The Colourbothy studio in Hirns, Deeside, is the artistic home of innovative designer and weaver Belinda Rose.
Belinda, who has been weaving for about 40 years now, discovered the joys of playing with fabrics when she started collecting sheep’s fleece from fences while out on walks. It was something that ran in the family: her mother used to do the same thing back in the 1940s.
‘After the war, she collected sheep’s fleece and dyed it with vochineal beetles and wove herself suits out of that,’ says Belinda.
‘She had a loom and a spinning wheel, but I never saw her use either until latterly she began using the spinning wheel. There was always something there, and I always wanted a loom, but I didn’t really get one until I was in my early 20s and I built myself a little backstrap loom.’
She has come a long way since that time, now creating beautiful fabric artwork with stunning reproductions of portraits and landscapes beside original compositions and experimentations. ‘I am interested in colours and structure and how things work together,’ she says.
‘I use silk wool, linen, cotton, high twist yarns to add texture sometimes, which is very exciting to explore – there are certain things you can achieve just when you recognise the quality of certain fibres and structures.’
Her career took further twists and turns when she started using the digital Jaquard hand loom: ‘A friend and I got one. She called hers Harley and I called mine Davidson, because we couldn’t see how we could justify buying this loom except that it was going to give us a lot of fun.’
The digital Jaquard allows Belinda to create designs using Photoshop, with a series of hidden modules with electronic coils that work thanks to a vacuum pump. It has about 1300 threads, hence weaving incredibly precise images, like the reproduction of Belinda’s feet on X-ray.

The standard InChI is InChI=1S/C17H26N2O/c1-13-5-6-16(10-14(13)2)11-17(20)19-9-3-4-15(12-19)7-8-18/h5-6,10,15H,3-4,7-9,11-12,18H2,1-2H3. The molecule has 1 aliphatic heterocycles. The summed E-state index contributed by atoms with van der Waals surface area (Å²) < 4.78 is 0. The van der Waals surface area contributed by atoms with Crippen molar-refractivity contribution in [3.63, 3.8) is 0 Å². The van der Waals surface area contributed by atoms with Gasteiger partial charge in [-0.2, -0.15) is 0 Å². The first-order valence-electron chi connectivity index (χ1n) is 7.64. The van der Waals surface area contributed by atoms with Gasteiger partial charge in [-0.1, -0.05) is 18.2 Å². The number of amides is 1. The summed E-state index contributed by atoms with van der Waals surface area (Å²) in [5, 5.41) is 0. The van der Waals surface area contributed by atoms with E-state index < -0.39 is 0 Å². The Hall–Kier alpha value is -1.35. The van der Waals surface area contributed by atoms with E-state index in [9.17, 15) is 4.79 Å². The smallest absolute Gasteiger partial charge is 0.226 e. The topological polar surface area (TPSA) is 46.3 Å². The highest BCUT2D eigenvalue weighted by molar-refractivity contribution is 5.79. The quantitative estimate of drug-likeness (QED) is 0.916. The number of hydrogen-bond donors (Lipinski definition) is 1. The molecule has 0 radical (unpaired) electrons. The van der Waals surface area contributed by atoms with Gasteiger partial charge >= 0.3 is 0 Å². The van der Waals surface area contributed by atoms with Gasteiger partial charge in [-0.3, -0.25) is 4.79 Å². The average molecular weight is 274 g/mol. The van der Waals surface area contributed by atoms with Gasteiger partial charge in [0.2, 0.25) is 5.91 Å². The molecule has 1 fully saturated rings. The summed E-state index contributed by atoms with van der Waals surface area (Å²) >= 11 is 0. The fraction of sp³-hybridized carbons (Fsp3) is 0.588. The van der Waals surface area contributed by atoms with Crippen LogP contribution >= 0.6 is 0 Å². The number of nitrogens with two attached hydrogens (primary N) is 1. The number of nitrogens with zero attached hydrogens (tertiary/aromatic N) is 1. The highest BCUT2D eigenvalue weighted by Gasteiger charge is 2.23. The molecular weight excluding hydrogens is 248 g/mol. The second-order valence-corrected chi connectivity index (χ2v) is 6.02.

However, she is taking a step back from photographic reproduction in favour of drawings in order to create work that is a bit more ‘freeform’. ‘It’s a more expressive way rather than a literal representation,’ says Belinda.
Her vocation recently took her to Finland’s Nordic Textile Arts Conference, where she joined about 30 other people from Iceland, Finland, Denmark, Sweden and Norway and experienced induct weaving on an industrial loom.
‘It was very different from what I do,’ she says. ‘I designed, arranged the arms and feet and pressed the button and they wove this scarf –about a metre long – in ten minutes. When I’m weaving it might take me a day.’
A growing international and local network has allowed Belinda’s craft to develop. She is able to share ideas and overcome difficulties with the help of other artists.
‘The trouble for crafts people and makers generally is they’re working on their own – we don’t get out much. You are a one man band. So if you’re trying to make things you have to take half your time doing admin, someone has to do the tax, accounts, etcetera.’
One of Belinda’s main occupations at the moment is teaching. From absolute beginners to experts, people come to the Colourbothy from all around the world to attend her lessons.
‘It really is about sharing the passion,’ she says. ‘It’s a very engaging thing when you’re doing it, you’re absolutely in the mood, you’re having to watch exactly what you’re doing and I see people getting a lot of pleasure out of it.’